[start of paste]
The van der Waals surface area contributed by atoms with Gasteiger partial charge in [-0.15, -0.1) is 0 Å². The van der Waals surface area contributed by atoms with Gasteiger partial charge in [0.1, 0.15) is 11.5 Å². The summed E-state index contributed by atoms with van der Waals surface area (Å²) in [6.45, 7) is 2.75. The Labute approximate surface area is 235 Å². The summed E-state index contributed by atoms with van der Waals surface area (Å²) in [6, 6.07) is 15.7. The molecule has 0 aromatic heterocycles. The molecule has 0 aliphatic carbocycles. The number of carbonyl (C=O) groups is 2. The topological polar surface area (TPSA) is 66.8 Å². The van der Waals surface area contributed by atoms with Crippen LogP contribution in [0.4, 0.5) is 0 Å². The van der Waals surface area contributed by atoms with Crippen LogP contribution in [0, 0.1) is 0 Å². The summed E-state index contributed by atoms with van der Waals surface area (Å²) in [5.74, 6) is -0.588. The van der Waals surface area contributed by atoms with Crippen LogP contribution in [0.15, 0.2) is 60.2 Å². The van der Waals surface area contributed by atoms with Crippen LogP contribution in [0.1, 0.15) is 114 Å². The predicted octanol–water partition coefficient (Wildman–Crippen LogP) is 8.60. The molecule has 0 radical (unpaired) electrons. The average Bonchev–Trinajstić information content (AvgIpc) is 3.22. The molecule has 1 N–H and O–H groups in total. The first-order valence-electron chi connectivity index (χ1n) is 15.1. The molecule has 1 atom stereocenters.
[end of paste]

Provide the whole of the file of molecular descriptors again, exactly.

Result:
The van der Waals surface area contributed by atoms with Gasteiger partial charge in [-0.15, -0.1) is 0 Å². The van der Waals surface area contributed by atoms with Gasteiger partial charge in [0.1, 0.15) is 11.5 Å². The summed E-state index contributed by atoms with van der Waals surface area (Å²) in [6.45, 7) is 2.75. The Labute approximate surface area is 235 Å². The summed E-state index contributed by atoms with van der Waals surface area (Å²) in [6, 6.07) is 15.7. The molecule has 0 aromatic heterocycles. The molecule has 0 aliphatic carbocycles. The number of carbonyl (C=O) groups is 2. The topological polar surface area (TPSA) is 66.8 Å². The van der Waals surface area contributed by atoms with Crippen LogP contribution in [0.4, 0.5) is 0 Å². The van der Waals surface area contributed by atoms with Crippen LogP contribution in [0, 0.1) is 0 Å². The summed E-state index contributed by atoms with van der Waals surface area (Å²) in [5.74, 6) is -0.588. The van der Waals surface area contributed by atoms with Crippen LogP contribution in [0.15, 0.2) is 60.2 Å². The van der Waals surface area contributed by atoms with Crippen LogP contribution in [0.1, 0.15) is 114 Å². The predicted octanol–water partition coefficient (Wildman–Crippen LogP) is 8.60. The molecule has 0 radical (unpaired) electrons. The average Bonchev–Trinajstić information content (AvgIpc) is 3.22. The molecule has 1 N–H and O–H groups in total. The first-order valence-electron chi connectivity index (χ1n) is 15.1. The molecule has 1 atom stereocenters.